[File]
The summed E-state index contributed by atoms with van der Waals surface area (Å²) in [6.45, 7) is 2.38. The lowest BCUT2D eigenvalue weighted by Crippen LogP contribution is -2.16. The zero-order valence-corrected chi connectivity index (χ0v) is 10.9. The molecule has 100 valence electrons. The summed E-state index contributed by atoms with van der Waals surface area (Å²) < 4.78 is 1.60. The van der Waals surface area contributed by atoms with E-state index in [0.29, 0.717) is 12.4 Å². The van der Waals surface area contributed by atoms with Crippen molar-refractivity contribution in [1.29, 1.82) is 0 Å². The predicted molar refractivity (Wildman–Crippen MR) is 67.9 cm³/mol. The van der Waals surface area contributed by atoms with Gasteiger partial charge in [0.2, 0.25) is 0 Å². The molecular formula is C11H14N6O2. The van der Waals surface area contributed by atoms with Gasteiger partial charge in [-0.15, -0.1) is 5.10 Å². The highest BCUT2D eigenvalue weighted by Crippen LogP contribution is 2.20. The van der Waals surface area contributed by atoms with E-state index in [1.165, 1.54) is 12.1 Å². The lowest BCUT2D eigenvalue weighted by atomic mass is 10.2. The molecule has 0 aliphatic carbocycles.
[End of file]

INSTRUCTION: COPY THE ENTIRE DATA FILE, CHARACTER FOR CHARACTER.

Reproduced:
The summed E-state index contributed by atoms with van der Waals surface area (Å²) in [6.45, 7) is 2.38. The lowest BCUT2D eigenvalue weighted by Crippen LogP contribution is -2.16. The zero-order valence-corrected chi connectivity index (χ0v) is 10.9. The molecule has 100 valence electrons. The summed E-state index contributed by atoms with van der Waals surface area (Å²) < 4.78 is 1.60. The van der Waals surface area contributed by atoms with E-state index in [0.29, 0.717) is 12.4 Å². The van der Waals surface area contributed by atoms with Crippen molar-refractivity contribution in [1.29, 1.82) is 0 Å². The predicted molar refractivity (Wildman–Crippen MR) is 67.9 cm³/mol. The van der Waals surface area contributed by atoms with Gasteiger partial charge in [0.2, 0.25) is 0 Å². The molecular formula is C11H14N6O2. The van der Waals surface area contributed by atoms with Gasteiger partial charge in [-0.15, -0.1) is 5.10 Å². The highest BCUT2D eigenvalue weighted by Crippen LogP contribution is 2.20. The van der Waals surface area contributed by atoms with E-state index in [1.165, 1.54) is 12.1 Å². The lowest BCUT2D eigenvalue weighted by atomic mass is 10.2. The molecule has 0 aliphatic carbocycles.